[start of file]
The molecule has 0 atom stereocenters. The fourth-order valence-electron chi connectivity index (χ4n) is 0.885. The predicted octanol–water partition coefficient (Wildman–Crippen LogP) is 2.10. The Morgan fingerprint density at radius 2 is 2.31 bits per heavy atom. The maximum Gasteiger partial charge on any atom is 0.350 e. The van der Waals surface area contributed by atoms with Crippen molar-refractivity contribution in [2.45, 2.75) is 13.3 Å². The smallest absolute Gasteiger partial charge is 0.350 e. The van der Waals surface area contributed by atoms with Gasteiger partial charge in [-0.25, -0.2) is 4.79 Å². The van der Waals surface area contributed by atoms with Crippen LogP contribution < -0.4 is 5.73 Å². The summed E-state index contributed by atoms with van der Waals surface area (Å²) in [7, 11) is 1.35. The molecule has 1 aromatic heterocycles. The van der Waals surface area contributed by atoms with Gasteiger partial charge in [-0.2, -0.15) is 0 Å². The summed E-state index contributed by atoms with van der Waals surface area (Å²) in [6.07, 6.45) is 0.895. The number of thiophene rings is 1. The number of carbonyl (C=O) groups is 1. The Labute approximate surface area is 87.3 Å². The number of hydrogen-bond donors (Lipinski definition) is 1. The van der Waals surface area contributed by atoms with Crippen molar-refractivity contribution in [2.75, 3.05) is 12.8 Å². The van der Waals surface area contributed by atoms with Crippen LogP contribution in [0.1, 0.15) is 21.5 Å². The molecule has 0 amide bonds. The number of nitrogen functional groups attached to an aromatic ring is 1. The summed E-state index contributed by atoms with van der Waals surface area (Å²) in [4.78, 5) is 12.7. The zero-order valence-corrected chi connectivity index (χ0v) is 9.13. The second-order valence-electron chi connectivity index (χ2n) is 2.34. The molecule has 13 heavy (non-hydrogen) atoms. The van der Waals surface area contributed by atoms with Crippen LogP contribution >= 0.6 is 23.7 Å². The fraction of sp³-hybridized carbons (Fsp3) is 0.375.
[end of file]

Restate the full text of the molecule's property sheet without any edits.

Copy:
The molecule has 0 atom stereocenters. The fourth-order valence-electron chi connectivity index (χ4n) is 0.885. The predicted octanol–water partition coefficient (Wildman–Crippen LogP) is 2.10. The Morgan fingerprint density at radius 2 is 2.31 bits per heavy atom. The maximum Gasteiger partial charge on any atom is 0.350 e. The van der Waals surface area contributed by atoms with Crippen molar-refractivity contribution in [2.45, 2.75) is 13.3 Å². The smallest absolute Gasteiger partial charge is 0.350 e. The van der Waals surface area contributed by atoms with Gasteiger partial charge in [-0.25, -0.2) is 4.79 Å². The van der Waals surface area contributed by atoms with Crippen LogP contribution < -0.4 is 5.73 Å². The summed E-state index contributed by atoms with van der Waals surface area (Å²) in [7, 11) is 1.35. The molecule has 1 aromatic heterocycles. The van der Waals surface area contributed by atoms with Gasteiger partial charge in [-0.2, -0.15) is 0 Å². The summed E-state index contributed by atoms with van der Waals surface area (Å²) in [6.07, 6.45) is 0.895. The number of thiophene rings is 1. The number of carbonyl (C=O) groups is 1. The Labute approximate surface area is 87.3 Å². The number of hydrogen-bond donors (Lipinski definition) is 1. The van der Waals surface area contributed by atoms with Crippen molar-refractivity contribution in [2.75, 3.05) is 12.8 Å². The van der Waals surface area contributed by atoms with Crippen LogP contribution in [0.1, 0.15) is 21.5 Å². The molecule has 0 amide bonds. The number of nitrogen functional groups attached to an aromatic ring is 1. The summed E-state index contributed by atoms with van der Waals surface area (Å²) in [4.78, 5) is 12.7. The zero-order valence-corrected chi connectivity index (χ0v) is 9.13. The second-order valence-electron chi connectivity index (χ2n) is 2.34. The molecule has 13 heavy (non-hydrogen) atoms. The van der Waals surface area contributed by atoms with Crippen LogP contribution >= 0.6 is 23.7 Å². The fraction of sp³-hybridized carbons (Fsp3) is 0.375.